As a business user, not a library one, this is my use case, and the one for which I thought opaque type will help:
- all my business objects are identified by UUID (ie a string)
- I have (tens? hundreds?) millions of these ids in hundreds of different business objects.
- they are used in a lots of
- they all have a trivial “debug/display string” (the underlying string - note that I would LOVE to be able to compile-time forbid
toString on them) and a trivial constructor (from the string).
My primary goal is to have a compiler that helps and so I never ever want to have to wonder if I mixed a “GroupId” with a “RuleId”, be able to safely refactor, etc. For exemple I want to be able to test for equality on them and know when I don’t compare same kind of IDs (it’s always an error, likely due because I’m refactoring and I changed a method parameter or whatever).
That help MUST be as easy to use and natural in scala code as possible, BUT explicit. I never ever want a string to be magically used as a RuleId for ex. Like I never ever want to print a RuleId directly, always its debug string.
Just to be very very clear: defining such objects must be as easy and boilerplate free as possible, else they are not used as much as they should. This is integral part of the first goal. Typically, I often define algorithm-local identifier to differentiate between different step of the computation. [EDIT: instanciating these objects must be trivial, ie case class-like and no more, but defining them for the simple case must be simple too]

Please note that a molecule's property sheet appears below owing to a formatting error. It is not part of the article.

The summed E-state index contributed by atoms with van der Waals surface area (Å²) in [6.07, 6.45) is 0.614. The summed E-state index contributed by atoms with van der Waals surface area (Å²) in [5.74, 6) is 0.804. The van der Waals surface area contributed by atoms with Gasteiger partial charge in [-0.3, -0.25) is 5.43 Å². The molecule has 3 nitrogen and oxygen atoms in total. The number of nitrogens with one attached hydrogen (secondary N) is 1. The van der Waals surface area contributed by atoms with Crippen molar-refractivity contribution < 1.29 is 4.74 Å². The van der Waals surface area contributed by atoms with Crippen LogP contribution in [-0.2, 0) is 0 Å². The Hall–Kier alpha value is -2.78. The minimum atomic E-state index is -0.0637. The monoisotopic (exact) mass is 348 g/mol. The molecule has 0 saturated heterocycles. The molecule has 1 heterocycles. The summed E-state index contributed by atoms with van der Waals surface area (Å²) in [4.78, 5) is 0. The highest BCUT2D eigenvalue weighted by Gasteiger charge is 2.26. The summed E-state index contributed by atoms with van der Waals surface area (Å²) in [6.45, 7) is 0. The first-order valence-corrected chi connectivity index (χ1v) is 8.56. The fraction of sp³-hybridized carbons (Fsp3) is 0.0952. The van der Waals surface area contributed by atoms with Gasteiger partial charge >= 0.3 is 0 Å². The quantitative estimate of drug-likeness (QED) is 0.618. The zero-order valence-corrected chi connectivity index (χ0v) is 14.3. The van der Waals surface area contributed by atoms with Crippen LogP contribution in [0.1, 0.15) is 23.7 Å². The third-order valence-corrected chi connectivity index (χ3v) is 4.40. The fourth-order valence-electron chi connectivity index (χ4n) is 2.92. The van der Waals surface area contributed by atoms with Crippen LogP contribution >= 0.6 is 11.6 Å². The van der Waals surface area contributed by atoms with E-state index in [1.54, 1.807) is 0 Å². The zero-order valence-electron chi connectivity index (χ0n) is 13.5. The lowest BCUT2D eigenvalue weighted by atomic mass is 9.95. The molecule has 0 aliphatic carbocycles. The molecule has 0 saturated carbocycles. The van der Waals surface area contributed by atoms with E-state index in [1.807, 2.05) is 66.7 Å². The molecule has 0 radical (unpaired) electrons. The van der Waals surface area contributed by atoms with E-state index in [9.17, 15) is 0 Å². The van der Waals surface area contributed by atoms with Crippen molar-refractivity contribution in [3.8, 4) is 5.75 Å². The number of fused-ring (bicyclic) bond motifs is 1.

So for that, until now, I used
case class for that. And in some cases value class but the constraint rarely worth it (top level definition, etc)
final case class RuleId(value: String)
A second goal is to minimize as much as possible the runtime cost of my model that is only here to help developpers at compile time. The fact that a ruleid is more than a string is useless at runtime. Actually, I would like to be able to explore alternative runtime representation without changing compile-time API (which of course includes whatever serialization/debug representation needed). For ex: I would love to know if switching from a string encapsulated in class is much more costly than, say, array of two longs in real load. But today the cost of that test is big.
Finally, some IDs are composed with 2 or more UUIDs and I have a lot of others similare objects like that, composed from some simple types, like stats objects (tens of long, each long having its own semantic). And I want to have a consistant recipe for dealing with all these cases in a consistant way, so that new dev on the project (or old dev coming to a similar problem a couple of month after) can just copy/past existing example without having to worry of too much ceremony, scalac implementation details, or other surprising things.
For these three points, I would LOVE to have a consistent, boiler-plate light way to deal with that case (without having to wait for Valhalla)
I will explore if opaque type are a good feet for that.